Add that to the loss of key players like Paul Aiton, Kyle Leuluai and Jamie Peacock, and the Rhinos had clearly lost some of their cutting edge and simply couldn’t compete in the way they would’ve wanted to. They became a shadow of their former selves.
So, what can St Helens learn from this? After a dominant four years in which they’ve finished top twice, won the Grand Final twice and claimed one Challenge Cup, they’re facing a winter of change. It could yet be a winter of change after an autumn of success if they complete the double with a third Grand Final triumph in October. But such a triumph would see them in virtually the exact same spot as Leeds five years ago.
The Saints are losing key halfback Theo Fages, vital fullback Lachlan Coote, star centre Kevin Naiqama and potent backrowers James Bentley and Joel Thompson. Granted, the Saints have brought in some exciting faces to fill those voids but haven’t drafted in a single halfback or fullback.
Just as with Sutcliffe in 2016, I understand why. Lewis Dodd has been a revelation and looks like a star of the future and perfectly capable of being a star of the present as well. Meanwhile, Jack Welsby deserves a crack at fullback. A brilliant and exciting player he deserves to be given a shot at the number one jersey but what happens when the Saints pick up injuries in key positions next year?
This year Saints have found it easy to cope with injuries in their spine. No Lachlan Coote? No problem, Jack Welsby will step in. No Theo Fages? Lewis Dodd will step up. But next year those two will be the first-choice options in those roles so what happens if they get injured or if Jonny Lomax picks up another problem after all he hasn’t got the greatest history when it comes to avoiding injuries. Suddenly, the Saints have a massive problem after just one injury. Now, you might say James Roby will just come into the halves and Joey Lussick will step into nine. That’s a fine solution although it would take away quite a bit from Roby’s game whilst asking him to play bigger minutes than they perhaps want him to if Lussick’s arrival is anything to go by.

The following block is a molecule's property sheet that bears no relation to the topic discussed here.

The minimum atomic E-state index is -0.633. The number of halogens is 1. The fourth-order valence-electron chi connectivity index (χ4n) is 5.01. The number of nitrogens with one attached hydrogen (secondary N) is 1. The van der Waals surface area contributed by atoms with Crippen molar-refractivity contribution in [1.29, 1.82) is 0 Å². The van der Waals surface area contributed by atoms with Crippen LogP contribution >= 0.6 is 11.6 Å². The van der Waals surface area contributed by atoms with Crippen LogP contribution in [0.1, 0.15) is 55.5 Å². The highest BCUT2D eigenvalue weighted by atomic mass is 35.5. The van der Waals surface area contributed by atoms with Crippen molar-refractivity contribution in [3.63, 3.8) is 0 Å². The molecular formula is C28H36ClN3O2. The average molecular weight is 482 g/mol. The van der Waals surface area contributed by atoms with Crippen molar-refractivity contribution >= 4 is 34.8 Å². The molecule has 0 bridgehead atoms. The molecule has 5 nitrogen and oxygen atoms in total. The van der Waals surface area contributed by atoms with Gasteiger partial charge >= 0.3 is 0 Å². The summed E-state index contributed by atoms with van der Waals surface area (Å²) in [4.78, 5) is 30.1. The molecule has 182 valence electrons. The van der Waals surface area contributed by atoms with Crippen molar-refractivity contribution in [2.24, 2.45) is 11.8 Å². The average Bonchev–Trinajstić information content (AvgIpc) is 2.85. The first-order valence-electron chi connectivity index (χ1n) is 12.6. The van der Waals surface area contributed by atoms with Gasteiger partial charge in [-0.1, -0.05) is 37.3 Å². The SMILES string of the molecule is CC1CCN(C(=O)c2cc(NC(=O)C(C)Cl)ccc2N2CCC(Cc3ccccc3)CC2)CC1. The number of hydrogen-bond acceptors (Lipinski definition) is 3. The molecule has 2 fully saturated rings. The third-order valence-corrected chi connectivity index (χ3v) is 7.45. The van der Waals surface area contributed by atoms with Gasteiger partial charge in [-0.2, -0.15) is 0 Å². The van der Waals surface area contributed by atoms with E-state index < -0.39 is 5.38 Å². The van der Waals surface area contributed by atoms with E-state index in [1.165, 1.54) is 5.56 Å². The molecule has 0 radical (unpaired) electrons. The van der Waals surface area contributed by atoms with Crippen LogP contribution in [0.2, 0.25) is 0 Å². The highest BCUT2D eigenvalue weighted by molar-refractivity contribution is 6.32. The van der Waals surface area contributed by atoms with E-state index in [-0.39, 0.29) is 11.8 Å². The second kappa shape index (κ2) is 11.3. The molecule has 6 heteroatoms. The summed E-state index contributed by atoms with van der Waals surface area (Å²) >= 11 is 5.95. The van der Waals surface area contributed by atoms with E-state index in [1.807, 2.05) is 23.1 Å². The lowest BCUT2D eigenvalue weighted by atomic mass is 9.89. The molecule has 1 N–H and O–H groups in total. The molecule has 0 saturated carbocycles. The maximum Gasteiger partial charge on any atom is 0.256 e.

But that’s certainly a possible solution. But what’s the answer should Saints find themselves in a similar situation to what they’ve been in recently. What if they pick up a pair of injuries in the spine, a pair of injuries in the halves? For that possibility there is no clear cut answer and to me that’s a worry and a very similar situation to the one Leeds found themselves in when they sunk to 9th in 2016.
I’m not predicting a similar season for the Saints, but as they begin a transition from one team to the next, perhaps they need to learn what not to do from the Rhinos and look at the market for a back-up halfback which is something they’ve yet to do. I’m sure Leeds wish they’d have brought in someone in 2016. After all they then continued to struggle for halfbacks until recently.
The Saints cannot afford to find themselves in the same spot. For them, to maximise the potential of Dodd and Welsby, this transition needs to be effective and a safety net behind the two wouldn’t be such a bad idea especially if the Rhinos’ plight in 2016 is anything to by.